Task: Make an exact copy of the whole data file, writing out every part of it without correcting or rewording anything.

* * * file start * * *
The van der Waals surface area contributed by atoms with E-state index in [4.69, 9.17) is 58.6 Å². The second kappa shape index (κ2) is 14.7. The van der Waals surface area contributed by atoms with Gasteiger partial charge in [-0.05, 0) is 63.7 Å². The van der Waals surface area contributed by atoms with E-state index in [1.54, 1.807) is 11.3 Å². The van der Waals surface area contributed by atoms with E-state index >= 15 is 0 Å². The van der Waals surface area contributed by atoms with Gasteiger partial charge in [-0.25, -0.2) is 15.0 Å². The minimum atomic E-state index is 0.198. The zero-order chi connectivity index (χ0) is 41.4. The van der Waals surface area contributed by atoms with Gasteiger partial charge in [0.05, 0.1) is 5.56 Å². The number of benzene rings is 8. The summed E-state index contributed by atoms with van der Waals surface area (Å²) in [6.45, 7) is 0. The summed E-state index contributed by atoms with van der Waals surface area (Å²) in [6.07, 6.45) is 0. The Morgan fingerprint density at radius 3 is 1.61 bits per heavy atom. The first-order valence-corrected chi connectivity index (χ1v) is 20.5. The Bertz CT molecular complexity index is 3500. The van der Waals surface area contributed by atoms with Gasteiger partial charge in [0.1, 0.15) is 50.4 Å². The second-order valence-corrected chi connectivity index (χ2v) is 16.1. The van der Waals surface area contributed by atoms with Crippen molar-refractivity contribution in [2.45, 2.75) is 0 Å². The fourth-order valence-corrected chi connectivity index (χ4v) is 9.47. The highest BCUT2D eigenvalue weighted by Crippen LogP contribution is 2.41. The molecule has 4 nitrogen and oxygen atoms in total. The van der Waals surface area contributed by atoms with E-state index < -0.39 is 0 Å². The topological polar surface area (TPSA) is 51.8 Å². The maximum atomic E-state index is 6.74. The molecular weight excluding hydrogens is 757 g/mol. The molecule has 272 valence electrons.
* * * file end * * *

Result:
The van der Waals surface area contributed by atoms with E-state index in [4.69, 9.17) is 58.6 Å². The second kappa shape index (κ2) is 14.7. The van der Waals surface area contributed by atoms with Gasteiger partial charge in [-0.05, 0) is 63.7 Å². The van der Waals surface area contributed by atoms with E-state index in [1.54, 1.807) is 11.3 Å². The van der Waals surface area contributed by atoms with E-state index >= 15 is 0 Å². The van der Waals surface area contributed by atoms with Gasteiger partial charge in [-0.25, -0.2) is 15.0 Å². The minimum atomic E-state index is 0.198. The zero-order chi connectivity index (χ0) is 41.4. The van der Waals surface area contributed by atoms with Gasteiger partial charge in [0.05, 0.1) is 5.56 Å². The number of benzene rings is 8. The summed E-state index contributed by atoms with van der Waals surface area (Å²) in [6.45, 7) is 0. The summed E-state index contributed by atoms with van der Waals surface area (Å²) in [6.07, 6.45) is 0. The Morgan fingerprint density at radius 3 is 1.61 bits per heavy atom. The first-order valence-corrected chi connectivity index (χ1v) is 20.5. The Bertz CT molecular complexity index is 3500. The van der Waals surface area contributed by atoms with Gasteiger partial charge in [0.1, 0.15) is 50.4 Å². The second-order valence-corrected chi connectivity index (χ2v) is 16.1. The van der Waals surface area contributed by atoms with Crippen molar-refractivity contribution in [2.45, 2.75) is 0 Å². The fourth-order valence-corrected chi connectivity index (χ4v) is 9.47. The highest BCUT2D eigenvalue weighted by Crippen LogP contribution is 2.41. The molecule has 4 nitrogen and oxygen atoms in total. The van der Waals surface area contributed by atoms with E-state index < -0.39 is 0 Å². The topological polar surface area (TPSA) is 51.8 Å². The maximum atomic E-state index is 6.74. The molecular weight excluding hydrogens is 757 g/mol. The molecule has 272 valence electrons.